Missing Link: 50 Years of Cheerful Olympic Games - The Technology

Missing Link: 50 Years of Cheerful Olympic Games – The Technology

50 years ago, preparations for the Summer Olympics were in full swing. Munich was awarded the contract for a concept that was developed in the record time of just 60 days. In addition to the idea of ​​the cheerful games and the “Olympics of short distances”, it played an important role that both German states were able to provide their own Olympic teams for the first time.

What is missing: In the fast-paced world of technology, there is often time to re-sort all the news and background information. At the weekend we want to take it, follow the side paths away from the current, try different perspectives and make nuances audible.

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Then there was Siemens, the company that provided almost all of the technology for the summer games. Everything came from Siemens, from site electricity in the Olympic Park and the floodlights in the Olympic Stadium to the medical equipment in the diagnostics center and the subway that led to the Olympic Park.

The highlight was the two computer systems that were installed, a competition system with direct data entry in all competitions, which also controlled the scoreboards. There was also an information system with 72 dialogue stations that had information about all participants and all Olympic and world records at hand. This credit agency was operated by 300 hostesses and comprised an unimaginable 500 MB.

The 1972 Summer Olympics were a celebration of superlatives right from the start. It began with the design of the Olympic Stadium, the multi-purpose hall and the swimming pool by the architects Behnisch und Partner with the famous roofs, inspired by Otto Frei’s German pavilion at the 1967 World’s Fair in Montreal. According to legend, a lady’s stocking was used to visualize the roof in the model.

The superlatives continued in the Olympic Park designed by Günther Grzimek. Even better known was the graphic design of the entire appearance of the games by Otl Aicher. As the “designer” for the games, he banned the colors red, black, brown and violet and opted for light blue, yellow, green and orange. “It is less important to explain that there is another Germany than to show it. The world expects a correction towards Berlin because it has largely succumbed to his influence,” wrote Aicher, who works in the environment of the The Scholl siblings had experienced the terror of the National Socialists.

The most obvious departure from the fascist games in 1936 was probably the mascot of the games, the OlympiaWaldi, designed by Aicher and Elena Winschemann. It should be noted that the lawyers of the International Olympic Committee (IOC) still intervene when the original Waldi is used without license fees. A Waldi recently had to be redesigned because the IOC claimed the rights to the color concept.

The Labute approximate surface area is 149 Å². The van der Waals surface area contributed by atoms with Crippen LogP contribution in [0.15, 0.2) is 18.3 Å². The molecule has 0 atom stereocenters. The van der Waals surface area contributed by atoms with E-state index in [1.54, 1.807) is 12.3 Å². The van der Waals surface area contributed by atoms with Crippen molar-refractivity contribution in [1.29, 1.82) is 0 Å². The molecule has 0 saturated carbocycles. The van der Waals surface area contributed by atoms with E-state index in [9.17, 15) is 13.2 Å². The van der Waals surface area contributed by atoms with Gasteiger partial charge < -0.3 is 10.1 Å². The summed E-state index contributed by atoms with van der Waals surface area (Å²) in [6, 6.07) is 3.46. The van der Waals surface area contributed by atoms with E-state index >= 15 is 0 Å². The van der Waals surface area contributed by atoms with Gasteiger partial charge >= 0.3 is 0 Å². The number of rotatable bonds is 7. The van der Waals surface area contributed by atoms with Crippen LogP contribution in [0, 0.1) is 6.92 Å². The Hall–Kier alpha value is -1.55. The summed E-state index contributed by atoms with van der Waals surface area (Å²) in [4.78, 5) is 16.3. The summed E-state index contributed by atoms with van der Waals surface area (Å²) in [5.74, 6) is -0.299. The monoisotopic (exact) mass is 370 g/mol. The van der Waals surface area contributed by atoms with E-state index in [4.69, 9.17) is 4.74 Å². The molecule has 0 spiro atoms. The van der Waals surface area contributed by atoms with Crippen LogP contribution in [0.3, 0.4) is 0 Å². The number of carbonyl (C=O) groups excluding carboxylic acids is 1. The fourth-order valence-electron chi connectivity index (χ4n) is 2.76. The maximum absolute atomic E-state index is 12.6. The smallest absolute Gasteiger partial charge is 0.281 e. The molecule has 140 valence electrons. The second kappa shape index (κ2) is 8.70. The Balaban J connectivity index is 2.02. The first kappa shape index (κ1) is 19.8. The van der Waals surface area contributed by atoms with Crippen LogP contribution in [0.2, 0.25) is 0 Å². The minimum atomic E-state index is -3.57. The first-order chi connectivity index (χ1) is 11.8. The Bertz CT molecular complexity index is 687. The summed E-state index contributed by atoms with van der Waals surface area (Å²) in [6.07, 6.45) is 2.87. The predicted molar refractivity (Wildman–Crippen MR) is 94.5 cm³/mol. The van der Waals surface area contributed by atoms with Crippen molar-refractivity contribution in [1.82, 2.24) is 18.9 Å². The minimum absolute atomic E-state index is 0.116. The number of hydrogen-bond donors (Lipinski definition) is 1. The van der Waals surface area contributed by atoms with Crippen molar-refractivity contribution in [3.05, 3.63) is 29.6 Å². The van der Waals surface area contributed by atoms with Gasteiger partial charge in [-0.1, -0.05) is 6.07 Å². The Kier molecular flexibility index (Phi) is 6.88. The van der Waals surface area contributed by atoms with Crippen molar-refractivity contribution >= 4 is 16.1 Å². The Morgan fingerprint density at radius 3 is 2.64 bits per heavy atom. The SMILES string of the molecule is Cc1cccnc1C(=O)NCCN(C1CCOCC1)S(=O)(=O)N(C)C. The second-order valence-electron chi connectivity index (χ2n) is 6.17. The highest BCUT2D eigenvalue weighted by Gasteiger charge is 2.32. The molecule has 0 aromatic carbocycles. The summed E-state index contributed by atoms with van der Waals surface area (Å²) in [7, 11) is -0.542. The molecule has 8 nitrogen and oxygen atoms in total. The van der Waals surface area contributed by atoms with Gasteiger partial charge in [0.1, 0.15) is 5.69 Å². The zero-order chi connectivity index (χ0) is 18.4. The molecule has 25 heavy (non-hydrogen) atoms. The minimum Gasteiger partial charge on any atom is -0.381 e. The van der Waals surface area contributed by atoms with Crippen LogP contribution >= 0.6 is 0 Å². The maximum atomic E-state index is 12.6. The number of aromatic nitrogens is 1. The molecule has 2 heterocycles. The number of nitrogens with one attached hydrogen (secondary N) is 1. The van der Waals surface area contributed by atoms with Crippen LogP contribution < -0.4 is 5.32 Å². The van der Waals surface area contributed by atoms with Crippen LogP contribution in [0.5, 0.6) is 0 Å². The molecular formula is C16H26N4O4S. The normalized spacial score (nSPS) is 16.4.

SOS – that’s what the “special team for the Olympic Games” was called under the direction of Martin F. Wolters, which was responsible for the planning and implementation of the computer technology. With the construction of the Olympic Stadium, the data center was also created, in which the competition computer system developed by Erwin Haslinger was housed. It consisted of three computers of the 4004 system (three so-called 4004/45), whereby one computer was responsible for the dialog traffic and the data output, the other for the processing and evaluation of the entered data. To be on the safe side, the third computer ran in stand-by mode.

The computer for the data output in turn communicated with a Siemens process computer 301, which was upstairs in the stadium control room and controlled the two scoreboards in the stadium. The main panel’s “display pixels” consisted of 25,000 light bulbs. The data from 30 sports facilities and 195 disciplines was entered and output via 203 data terminals, mostly teletypewriters. As an absolute novelty at the Olympic Games, the measured values ​​were fed directly into the competition system via process computers in the indoor swimming pool and on the kayak white water course in Augsburg using Longines sensors.

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